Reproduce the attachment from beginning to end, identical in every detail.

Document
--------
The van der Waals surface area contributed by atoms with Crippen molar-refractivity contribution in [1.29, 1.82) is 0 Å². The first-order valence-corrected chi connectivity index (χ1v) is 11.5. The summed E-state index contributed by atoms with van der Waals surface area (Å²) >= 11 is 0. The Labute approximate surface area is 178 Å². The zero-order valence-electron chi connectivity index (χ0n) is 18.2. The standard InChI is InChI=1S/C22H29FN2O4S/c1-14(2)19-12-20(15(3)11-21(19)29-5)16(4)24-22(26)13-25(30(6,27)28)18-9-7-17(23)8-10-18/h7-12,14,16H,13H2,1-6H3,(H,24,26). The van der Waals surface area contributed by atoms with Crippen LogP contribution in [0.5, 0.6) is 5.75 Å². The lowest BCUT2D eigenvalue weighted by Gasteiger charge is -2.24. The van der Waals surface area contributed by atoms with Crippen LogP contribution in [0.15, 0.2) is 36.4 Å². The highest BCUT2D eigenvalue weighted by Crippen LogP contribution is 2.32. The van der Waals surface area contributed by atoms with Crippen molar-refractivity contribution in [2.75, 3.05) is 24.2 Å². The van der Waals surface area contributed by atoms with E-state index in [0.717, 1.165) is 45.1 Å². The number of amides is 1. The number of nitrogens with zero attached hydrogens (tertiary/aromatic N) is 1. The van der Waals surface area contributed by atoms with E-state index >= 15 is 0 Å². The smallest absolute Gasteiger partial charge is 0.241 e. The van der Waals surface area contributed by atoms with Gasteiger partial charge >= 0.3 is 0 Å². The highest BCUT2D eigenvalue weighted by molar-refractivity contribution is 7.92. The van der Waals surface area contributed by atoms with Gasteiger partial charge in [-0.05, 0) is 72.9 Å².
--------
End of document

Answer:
The van der Waals surface area contributed by atoms with Crippen molar-refractivity contribution in [1.29, 1.82) is 0 Å². The first-order valence-corrected chi connectivity index (χ1v) is 11.5. The summed E-state index contributed by atoms with van der Waals surface area (Å²) >= 11 is 0. The Labute approximate surface area is 178 Å². The zero-order valence-electron chi connectivity index (χ0n) is 18.2. The standard InChI is InChI=1S/C22H29FN2O4S/c1-14(2)19-12-20(15(3)11-21(19)29-5)16(4)24-22(26)13-25(30(6,27)28)18-9-7-17(23)8-10-18/h7-12,14,16H,13H2,1-6H3,(H,24,26). The van der Waals surface area contributed by atoms with Crippen LogP contribution in [0.5, 0.6) is 5.75 Å². The lowest BCUT2D eigenvalue weighted by Gasteiger charge is -2.24. The van der Waals surface area contributed by atoms with Crippen LogP contribution in [0.15, 0.2) is 36.4 Å². The highest BCUT2D eigenvalue weighted by Crippen LogP contribution is 2.32. The van der Waals surface area contributed by atoms with Crippen molar-refractivity contribution in [2.75, 3.05) is 24.2 Å². The van der Waals surface area contributed by atoms with E-state index in [0.717, 1.165) is 45.1 Å². The number of amides is 1. The number of nitrogens with zero attached hydrogens (tertiary/aromatic N) is 1. The van der Waals surface area contributed by atoms with E-state index >= 15 is 0 Å². The smallest absolute Gasteiger partial charge is 0.241 e. The van der Waals surface area contributed by atoms with Gasteiger partial charge >= 0.3 is 0 Å². The highest BCUT2D eigenvalue weighted by molar-refractivity contribution is 7.92. The van der Waals surface area contributed by atoms with Gasteiger partial charge in [-0.05, 0) is 72.9 Å².